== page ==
Managing Your Financial Affairs – The Durable Power Of Attorney
In Florida, a Durable Power of Attorney permits you (“the principal”) to designate an individual (“the agent”) to act in your legal capacity in a variety of circumstances. Under Florida law, a Durable Power of Attorney must be signed in front of two witnesses and a notary. A principal may execute a power of attorney to be either very broad or quite specific. For example, you may have done a limited power of attorney when you have purchased a car so the dealership can transfer the title of your vehicle. On the other hand, there are several advantages to creating a broader Durable Power of Attorney as part of your estate plan. A properly drafted Durable Power of Attorney can allow an agent to carry out important financial powers, including but not limited to managing your brokerage and bank accounts, real estate, and other financial matters.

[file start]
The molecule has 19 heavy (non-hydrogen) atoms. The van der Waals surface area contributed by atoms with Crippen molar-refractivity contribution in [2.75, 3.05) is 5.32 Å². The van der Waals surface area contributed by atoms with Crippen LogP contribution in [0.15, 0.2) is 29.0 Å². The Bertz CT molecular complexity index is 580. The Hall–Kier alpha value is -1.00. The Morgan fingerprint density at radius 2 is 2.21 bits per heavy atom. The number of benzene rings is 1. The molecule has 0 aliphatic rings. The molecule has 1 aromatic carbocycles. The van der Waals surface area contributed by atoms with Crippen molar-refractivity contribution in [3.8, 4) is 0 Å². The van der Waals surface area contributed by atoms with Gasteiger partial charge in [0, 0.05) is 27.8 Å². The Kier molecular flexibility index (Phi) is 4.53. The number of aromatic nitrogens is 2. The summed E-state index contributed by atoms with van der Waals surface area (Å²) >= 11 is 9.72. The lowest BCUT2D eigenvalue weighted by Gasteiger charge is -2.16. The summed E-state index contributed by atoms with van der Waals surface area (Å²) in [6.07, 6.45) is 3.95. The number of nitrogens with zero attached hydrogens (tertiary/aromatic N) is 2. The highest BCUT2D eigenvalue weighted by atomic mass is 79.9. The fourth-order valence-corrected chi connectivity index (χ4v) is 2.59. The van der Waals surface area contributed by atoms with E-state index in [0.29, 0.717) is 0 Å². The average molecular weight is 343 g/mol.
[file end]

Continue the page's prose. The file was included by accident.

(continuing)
One of the most common myths concerning a Durable Power of Attorney is that it only becomes effective when the principal becomes incapacitated. However, Florida law states that “…a power of attorney is ineffective if the power of attorney provides that it is to become effective at a future date or upon the occurrence of a future event or contingency.” (See Florida Statute 709.2108 (3)). Therefore, it is crucial to recognize that as soon as you sign a Durable Power of Attorney all the powers listed on the document go into effect immediately and not upon your incapacity. This can obviously be concerning, if not downright scary, for many people when considering the creation of a Durable Power of Attorney. However, a Durable Power of Attorney can be very important as part of your estate plan saving you and your family significant time and money in the event of your incapacity. Due to a Durable Power of Attorney’s importance as well its power it is imperative to understand the pros and cons of this important legal document.
Before you create your Durable Power of Attorney or have any questions regarding this important document talk with our attorneys. We offer free consultations. Call 561-760-9121or email us today.